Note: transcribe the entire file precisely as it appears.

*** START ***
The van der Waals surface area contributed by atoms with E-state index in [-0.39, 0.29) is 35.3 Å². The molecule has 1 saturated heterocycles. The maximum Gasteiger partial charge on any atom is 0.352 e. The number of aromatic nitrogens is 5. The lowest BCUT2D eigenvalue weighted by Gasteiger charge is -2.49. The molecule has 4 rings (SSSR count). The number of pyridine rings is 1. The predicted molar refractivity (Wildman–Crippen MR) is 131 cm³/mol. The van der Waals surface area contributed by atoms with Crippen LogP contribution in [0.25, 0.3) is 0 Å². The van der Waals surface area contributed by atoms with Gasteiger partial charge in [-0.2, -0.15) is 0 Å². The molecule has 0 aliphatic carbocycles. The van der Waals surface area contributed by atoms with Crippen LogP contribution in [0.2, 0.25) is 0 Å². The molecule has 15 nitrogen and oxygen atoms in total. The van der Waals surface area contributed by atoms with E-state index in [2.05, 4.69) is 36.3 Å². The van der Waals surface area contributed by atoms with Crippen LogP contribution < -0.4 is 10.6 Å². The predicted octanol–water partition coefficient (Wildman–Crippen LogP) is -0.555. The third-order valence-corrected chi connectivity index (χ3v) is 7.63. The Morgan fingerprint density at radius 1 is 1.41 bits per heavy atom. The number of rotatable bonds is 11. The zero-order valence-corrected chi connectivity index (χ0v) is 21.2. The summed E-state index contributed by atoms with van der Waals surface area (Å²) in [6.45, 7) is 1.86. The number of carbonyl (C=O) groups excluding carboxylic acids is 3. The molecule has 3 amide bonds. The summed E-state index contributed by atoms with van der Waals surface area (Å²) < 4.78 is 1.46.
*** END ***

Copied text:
The van der Waals surface area contributed by atoms with E-state index in [-0.39, 0.29) is 35.3 Å². The molecule has 1 saturated heterocycles. The maximum Gasteiger partial charge on any atom is 0.352 e. The number of aromatic nitrogens is 5. The lowest BCUT2D eigenvalue weighted by Gasteiger charge is -2.49. The molecule has 4 rings (SSSR count). The number of pyridine rings is 1. The predicted molar refractivity (Wildman–Crippen MR) is 131 cm³/mol. The van der Waals surface area contributed by atoms with Crippen LogP contribution in [0.25, 0.3) is 0 Å². The van der Waals surface area contributed by atoms with Gasteiger partial charge in [-0.2, -0.15) is 0 Å². The molecule has 0 aliphatic carbocycles. The van der Waals surface area contributed by atoms with Crippen LogP contribution in [0.2, 0.25) is 0 Å². The molecule has 15 nitrogen and oxygen atoms in total. The van der Waals surface area contributed by atoms with E-state index in [2.05, 4.69) is 36.3 Å². The van der Waals surface area contributed by atoms with Crippen LogP contribution < -0.4 is 10.6 Å². The predicted octanol–water partition coefficient (Wildman–Crippen LogP) is -0.555. The third-order valence-corrected chi connectivity index (χ3v) is 7.63. The Morgan fingerprint density at radius 1 is 1.41 bits per heavy atom. The number of rotatable bonds is 11. The zero-order valence-corrected chi connectivity index (χ0v) is 21.2. The summed E-state index contributed by atoms with van der Waals surface area (Å²) in [6.45, 7) is 1.86. The number of carbonyl (C=O) groups excluding carboxylic acids is 3. The molecule has 3 amide bonds. The summed E-state index contributed by atoms with van der Waals surface area (Å²) < 4.78 is 1.46.